;ients surveyed since the inception of
.he investigation were reported liv-
ing on Jan. 31, 1941. Of the pa-
ients admitted during 1939, 786
were living and 515 dead on that date.
Not all the deaths were caused by
cancer neoplasms, however, the re-
ports pointed out, a small percentage
Ohio State Zoologist
Will Lecture Today
Dr. J. Allen Scott; of, Ohio State
University, will speak on "Manson's
Blocd-Fluke, a Public Health Prob-
lem in Venezuela" at 4:15 today in
:he Natural Science Auditorium in a
Jniversity Lecture sponsored by the
Department of Zoology.
Until last year, Dr. Scott, was a
representative of the field staff of
the Health Division of the Rockefeller
Foundation. From 1929 until 1937 he
studied Egyptian blood-flukes in that
country and from 1937 until 1940 he
investigated Manson's blood-flukes in
Blood-flukes are a form of para-
sites prevalent in South America and
in the Orient where they often prove
fatal. They are similar to the para-
sites which cause swimmer's itch in
of the deaths being postoperative.
others having other causes.
General surgery service reported
the greatest number of cases, with
402 in 1939 and 1,548 during the
total period. Second was the de-i
partment of medicine, which reported
216 neoplasms in 1939 and 775 as a
Wayne County led in the number of
patients, it was learned, with 718
from that county during the course
of the survey, 207 of whom were ad-
mitted for treatment during the year
1939. During the period of the or-
ganized investigation, 188 of the pa-
tients were from Washtenaw County,
52 of that group having been added
An extremely detailed table on the
diagnosis of the neoplasms has been
published with th2 report. The
growths have been classified into 221
distinct types, 30 of which were dis-
covered and added to the list during
1939. Included in the data for each,
type are average patient age, average
duration after admission, types of
treatment, number and causes of
death, and sex of the patients in each
Teachers Attend Meet
Prof. Richard Schneidewind of the
metallurgical engineering department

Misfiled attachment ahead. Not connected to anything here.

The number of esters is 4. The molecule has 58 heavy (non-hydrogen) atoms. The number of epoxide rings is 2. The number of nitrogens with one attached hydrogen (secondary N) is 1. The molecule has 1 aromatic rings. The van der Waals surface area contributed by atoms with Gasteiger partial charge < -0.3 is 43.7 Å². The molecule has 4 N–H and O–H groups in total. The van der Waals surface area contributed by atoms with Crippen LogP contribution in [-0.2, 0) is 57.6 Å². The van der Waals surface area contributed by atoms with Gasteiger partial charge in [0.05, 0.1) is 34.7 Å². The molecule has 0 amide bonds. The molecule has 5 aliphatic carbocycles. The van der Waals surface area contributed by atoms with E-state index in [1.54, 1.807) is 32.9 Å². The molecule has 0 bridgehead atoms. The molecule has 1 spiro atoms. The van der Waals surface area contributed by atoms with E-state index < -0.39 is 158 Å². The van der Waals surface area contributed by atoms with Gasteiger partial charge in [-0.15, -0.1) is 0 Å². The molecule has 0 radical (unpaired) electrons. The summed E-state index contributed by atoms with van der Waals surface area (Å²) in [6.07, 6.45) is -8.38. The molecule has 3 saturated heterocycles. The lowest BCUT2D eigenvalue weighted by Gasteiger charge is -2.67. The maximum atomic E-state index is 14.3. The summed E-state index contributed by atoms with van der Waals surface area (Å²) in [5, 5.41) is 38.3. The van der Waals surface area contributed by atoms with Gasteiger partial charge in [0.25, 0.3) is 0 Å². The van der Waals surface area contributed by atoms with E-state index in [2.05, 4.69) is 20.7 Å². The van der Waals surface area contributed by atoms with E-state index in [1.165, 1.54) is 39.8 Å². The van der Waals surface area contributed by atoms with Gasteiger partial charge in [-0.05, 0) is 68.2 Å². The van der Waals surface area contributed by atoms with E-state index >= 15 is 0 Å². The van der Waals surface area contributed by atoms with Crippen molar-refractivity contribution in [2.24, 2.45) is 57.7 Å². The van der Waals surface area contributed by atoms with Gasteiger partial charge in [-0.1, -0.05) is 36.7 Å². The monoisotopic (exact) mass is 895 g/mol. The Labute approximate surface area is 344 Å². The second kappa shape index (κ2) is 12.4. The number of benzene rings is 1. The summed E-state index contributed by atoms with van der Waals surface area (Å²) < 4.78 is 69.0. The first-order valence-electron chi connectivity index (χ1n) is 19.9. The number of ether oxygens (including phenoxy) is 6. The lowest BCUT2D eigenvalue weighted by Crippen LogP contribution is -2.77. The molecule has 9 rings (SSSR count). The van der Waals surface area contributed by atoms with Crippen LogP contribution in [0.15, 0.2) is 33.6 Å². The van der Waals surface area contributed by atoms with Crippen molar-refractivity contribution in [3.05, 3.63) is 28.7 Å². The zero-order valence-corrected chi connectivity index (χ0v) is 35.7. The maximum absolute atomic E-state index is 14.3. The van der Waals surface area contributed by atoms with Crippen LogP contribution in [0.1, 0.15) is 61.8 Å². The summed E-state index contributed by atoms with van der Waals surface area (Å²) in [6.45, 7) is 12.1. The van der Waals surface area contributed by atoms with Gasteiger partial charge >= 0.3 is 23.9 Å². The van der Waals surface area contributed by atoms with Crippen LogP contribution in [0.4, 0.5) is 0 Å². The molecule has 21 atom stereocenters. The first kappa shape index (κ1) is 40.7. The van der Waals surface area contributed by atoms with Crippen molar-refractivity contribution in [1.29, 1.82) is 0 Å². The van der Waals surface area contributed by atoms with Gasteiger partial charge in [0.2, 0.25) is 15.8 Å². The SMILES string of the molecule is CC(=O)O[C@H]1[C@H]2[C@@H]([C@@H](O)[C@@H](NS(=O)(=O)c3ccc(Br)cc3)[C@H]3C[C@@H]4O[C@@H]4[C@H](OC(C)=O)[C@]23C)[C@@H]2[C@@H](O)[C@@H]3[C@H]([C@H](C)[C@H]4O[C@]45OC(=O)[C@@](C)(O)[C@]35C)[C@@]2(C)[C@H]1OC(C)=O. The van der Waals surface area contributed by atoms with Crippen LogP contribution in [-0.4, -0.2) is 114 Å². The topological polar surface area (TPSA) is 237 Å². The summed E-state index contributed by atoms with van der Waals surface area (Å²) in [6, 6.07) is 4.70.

and Prof. E. J. Ash of the metal pro-
cessing department are attending a
meeting of the American Foundry-
men's Association which began Mon-
day in New York City and will
continue through today. Professor
Schneidewind has been named Gen-
eral Chairman of three committees.
terday witnessed by friends and par-
ents of the cadets.
Captain Amsden, director of Naval
Reserves for the Ninth Naval District,
was representing the Commandant of
the district in inspecting and review-
ing the unit. He had previously in-
spected the NROTC and its North
Hall headquarters during the day.
After the members of the corps,
headed by Battalion Commander Bur-
nett H. Crawford, '44, had been re-
viewed by Captain Amsden, the four
platoons of the unit vied with each
other in competition for a trophy
which will be awarded in the near
future to the platoon which leads
in drill and other accomplishments..
In a lecture at 4 p.m. yesterday in!
the Rackham Building, Captain
Amsden discussed the opportunities
for college men in naval aviation and
in other branches of the service. Only
two years of college is required for
admission to the Naval Reserve Avia-
and "shirts," and will explain the
operation of the machine to the audi-
Constructed entirely of telephone
apparatus, with the exception of the
organ-like keybord, the mechanical
voice was on display at both the San
Francisco and New York World's
Fairs and created quite a sensation at
Ruthven To Be Honored
President and Mrs. Alexander
Ruthven will be the guests of honor
at a University of Michigan Club
banquet in Adrian today. The Presi-
dent will deliver a short, impromptu
talk on the University.